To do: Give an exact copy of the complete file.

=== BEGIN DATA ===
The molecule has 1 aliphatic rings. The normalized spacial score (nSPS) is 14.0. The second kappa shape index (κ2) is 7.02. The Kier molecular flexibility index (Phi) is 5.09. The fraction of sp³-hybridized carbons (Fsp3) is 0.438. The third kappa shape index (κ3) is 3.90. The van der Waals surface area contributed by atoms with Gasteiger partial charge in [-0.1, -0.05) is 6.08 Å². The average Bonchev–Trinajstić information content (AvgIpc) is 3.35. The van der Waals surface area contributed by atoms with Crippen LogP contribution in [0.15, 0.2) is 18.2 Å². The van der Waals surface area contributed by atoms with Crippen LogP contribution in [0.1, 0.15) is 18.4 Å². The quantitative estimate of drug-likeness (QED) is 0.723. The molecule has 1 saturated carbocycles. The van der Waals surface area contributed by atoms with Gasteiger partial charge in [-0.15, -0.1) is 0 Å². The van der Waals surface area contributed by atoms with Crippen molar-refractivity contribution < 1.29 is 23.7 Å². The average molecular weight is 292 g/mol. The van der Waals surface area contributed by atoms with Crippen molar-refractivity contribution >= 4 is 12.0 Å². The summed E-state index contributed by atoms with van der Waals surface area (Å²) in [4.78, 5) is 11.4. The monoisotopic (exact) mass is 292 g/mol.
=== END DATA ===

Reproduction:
The molecule has 1 aliphatic rings. The normalized spacial score (nSPS) is 14.0. The second kappa shape index (κ2) is 7.02. The Kier molecular flexibility index (Phi) is 5.09. The fraction of sp³-hybridized carbons (Fsp3) is 0.438. The third kappa shape index (κ3) is 3.90. The van der Waals surface area contributed by atoms with Gasteiger partial charge in [-0.1, -0.05) is 6.08 Å². The average Bonchev–Trinajstić information content (AvgIpc) is 3.35. The van der Waals surface area contributed by atoms with Crippen LogP contribution in [0.15, 0.2) is 18.2 Å². The van der Waals surface area contributed by atoms with Crippen LogP contribution in [0.1, 0.15) is 18.4 Å². The quantitative estimate of drug-likeness (QED) is 0.723. The molecule has 1 saturated carbocycles. The van der Waals surface area contributed by atoms with Gasteiger partial charge in [-0.15, -0.1) is 0 Å². The van der Waals surface area contributed by atoms with Crippen molar-refractivity contribution < 1.29 is 23.7 Å². The average molecular weight is 292 g/mol. The van der Waals surface area contributed by atoms with Crippen molar-refractivity contribution >= 4 is 12.0 Å². The summed E-state index contributed by atoms with van der Waals surface area (Å²) in [4.78, 5) is 11.4. The monoisotopic (exact) mass is 292 g/mol.